I hope you enjoyed my Christmas show and tell!  Please don't hesitate to contact me with questions.  I try to respond to all of the comments.  And now. . .it's back to cleaning!  Ugh. . . .

8 comments:

  1. Good luck with all that cleaning. I still have to put up Christmas, too. Love the colors of your Irish Chain. You have such a knack for taking a traditional design and making it Modern.

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    1. Thanks Nedra! Yeah, I am wishing I had about two dozen elves right about now, although the decorating part is done, the cleaning part is harder to stay focused on!

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  2. I love that quilt! The colors you chose are perfect together! And the embroidery/quilting in the blocks in fantastic! I'm so happy I discovered my walking foot a last week......I'm so anxious to get busy on all those tops that have stacked up! LOL

    Hoping you enjoy your holidays in your spiffy-clean house! :o)

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    1. Thank you Regan! Yes, you definitely need to play with your walking foot, it really is easy to quilt with once you get a system down. I love it and at least I feel like I have control over the quilting on my quilts that way.

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  3. Isn't it amazing what we put ourselves thru to get ready for holidays. Thanks for sharing your process for machine quilting.I envy your ability to use Invisafil, as I haven't had much luck, but I do keep trying.

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    1. Is the Invisafil breaking while you are sewing with it? I use a size 8 needle, sometimes I will go up to a 10 but try to stay with the 8 most of the time. Not sure if that might help you or not. I usually don't have to mess around with my tension as long as I am using a fine thread in my bobbin, like a 60 weight (Mettler) or a 2-ply 50 weight (DMC). I never use the Invisafil in the bobbin, however. And yes, it is crazy what we do to ourselves for the holidays! Not sure why, maybe one of these days I will figure that out!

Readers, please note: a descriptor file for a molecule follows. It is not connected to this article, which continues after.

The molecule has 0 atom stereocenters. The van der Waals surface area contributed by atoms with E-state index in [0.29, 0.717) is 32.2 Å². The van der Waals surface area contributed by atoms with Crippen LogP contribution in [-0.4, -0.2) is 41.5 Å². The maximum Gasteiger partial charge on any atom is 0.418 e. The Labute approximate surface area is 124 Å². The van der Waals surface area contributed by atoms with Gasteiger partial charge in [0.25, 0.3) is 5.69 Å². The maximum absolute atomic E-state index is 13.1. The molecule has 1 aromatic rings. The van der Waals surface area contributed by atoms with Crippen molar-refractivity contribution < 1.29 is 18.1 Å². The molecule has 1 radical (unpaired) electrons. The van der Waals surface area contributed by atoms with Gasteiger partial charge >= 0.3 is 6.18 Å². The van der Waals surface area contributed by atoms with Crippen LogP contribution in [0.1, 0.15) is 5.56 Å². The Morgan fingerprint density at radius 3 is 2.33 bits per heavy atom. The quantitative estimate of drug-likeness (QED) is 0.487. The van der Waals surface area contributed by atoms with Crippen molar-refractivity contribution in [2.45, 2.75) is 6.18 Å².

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    2. I have tried rayon in the bobbin, and a 50 weight, different size needles and fiddling with the tension.Either the Invisafil breaks or it gathers up,making the seams puffy.They tell me to try Invisafil in the bobbin, but I am still to chicken to try that.Might be next.

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    3. Well that is too bad, I'm sorry to hear that. I've only used Invisafil for quilting, I haven't used it for sewing at all, so I wonder if that might be an issue. But if I do hear of something that might help you, I will definitely post it. Thanks for the info.